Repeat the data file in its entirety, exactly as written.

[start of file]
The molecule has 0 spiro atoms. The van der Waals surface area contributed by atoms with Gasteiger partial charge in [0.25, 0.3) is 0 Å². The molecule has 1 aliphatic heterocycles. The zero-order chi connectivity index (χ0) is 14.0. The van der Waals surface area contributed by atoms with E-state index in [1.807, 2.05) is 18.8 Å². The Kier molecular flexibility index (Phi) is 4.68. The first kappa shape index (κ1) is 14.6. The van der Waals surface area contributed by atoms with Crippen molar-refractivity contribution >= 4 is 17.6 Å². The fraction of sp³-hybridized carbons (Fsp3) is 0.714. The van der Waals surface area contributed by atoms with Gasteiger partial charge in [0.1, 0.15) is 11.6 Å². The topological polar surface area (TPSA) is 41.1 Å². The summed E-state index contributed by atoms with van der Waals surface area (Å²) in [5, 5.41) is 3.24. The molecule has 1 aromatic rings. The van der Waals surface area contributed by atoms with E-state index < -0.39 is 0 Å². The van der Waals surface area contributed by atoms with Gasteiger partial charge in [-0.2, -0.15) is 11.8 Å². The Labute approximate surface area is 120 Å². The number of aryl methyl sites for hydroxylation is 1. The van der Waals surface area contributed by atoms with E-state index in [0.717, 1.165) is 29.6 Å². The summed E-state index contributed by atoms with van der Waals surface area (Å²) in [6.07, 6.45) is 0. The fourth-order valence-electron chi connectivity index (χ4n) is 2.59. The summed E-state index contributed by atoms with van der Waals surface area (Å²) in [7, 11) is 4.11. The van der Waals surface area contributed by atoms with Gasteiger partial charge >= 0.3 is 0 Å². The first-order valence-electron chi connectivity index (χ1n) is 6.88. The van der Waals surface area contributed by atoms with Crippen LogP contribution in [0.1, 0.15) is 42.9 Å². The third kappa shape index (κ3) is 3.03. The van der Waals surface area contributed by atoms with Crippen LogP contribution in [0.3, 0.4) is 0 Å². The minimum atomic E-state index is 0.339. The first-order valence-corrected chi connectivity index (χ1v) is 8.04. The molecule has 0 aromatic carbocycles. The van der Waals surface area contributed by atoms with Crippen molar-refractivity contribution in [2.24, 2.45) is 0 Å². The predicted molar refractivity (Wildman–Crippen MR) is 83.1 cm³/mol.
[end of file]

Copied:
The molecule has 0 spiro atoms. The van der Waals surface area contributed by atoms with Gasteiger partial charge in [0.25, 0.3) is 0 Å². The molecule has 1 aliphatic heterocycles. The zero-order chi connectivity index (χ0) is 14.0. The van der Waals surface area contributed by atoms with E-state index in [1.807, 2.05) is 18.8 Å². The Kier molecular flexibility index (Phi) is 4.68. The first kappa shape index (κ1) is 14.6. The van der Waals surface area contributed by atoms with Crippen molar-refractivity contribution >= 4 is 17.6 Å². The fraction of sp³-hybridized carbons (Fsp3) is 0.714. The van der Waals surface area contributed by atoms with Gasteiger partial charge in [0.1, 0.15) is 11.6 Å². The topological polar surface area (TPSA) is 41.1 Å². The summed E-state index contributed by atoms with van der Waals surface area (Å²) in [5, 5.41) is 3.24. The molecule has 1 aromatic rings. The van der Waals surface area contributed by atoms with E-state index < -0.39 is 0 Å². The van der Waals surface area contributed by atoms with Gasteiger partial charge in [-0.2, -0.15) is 11.8 Å². The Labute approximate surface area is 120 Å². The number of aryl methyl sites for hydroxylation is 1. The van der Waals surface area contributed by atoms with E-state index in [0.717, 1.165) is 29.6 Å². The summed E-state index contributed by atoms with van der Waals surface area (Å²) in [6.07, 6.45) is 0. The fourth-order valence-electron chi connectivity index (χ4n) is 2.59. The summed E-state index contributed by atoms with van der Waals surface area (Å²) in [7, 11) is 4.11. The van der Waals surface area contributed by atoms with Gasteiger partial charge >= 0.3 is 0 Å². The first-order valence-electron chi connectivity index (χ1n) is 6.88. The van der Waals surface area contributed by atoms with Crippen LogP contribution in [0.1, 0.15) is 42.9 Å². The third kappa shape index (κ3) is 3.03. The van der Waals surface area contributed by atoms with Crippen LogP contribution in [0.3, 0.4) is 0 Å². The minimum atomic E-state index is 0.339. The first-order valence-corrected chi connectivity index (χ1v) is 8.04. The molecule has 0 aromatic carbocycles. The van der Waals surface area contributed by atoms with Crippen molar-refractivity contribution in [2.24, 2.45) is 0 Å². The predicted molar refractivity (Wildman–Crippen MR) is 83.1 cm³/mol.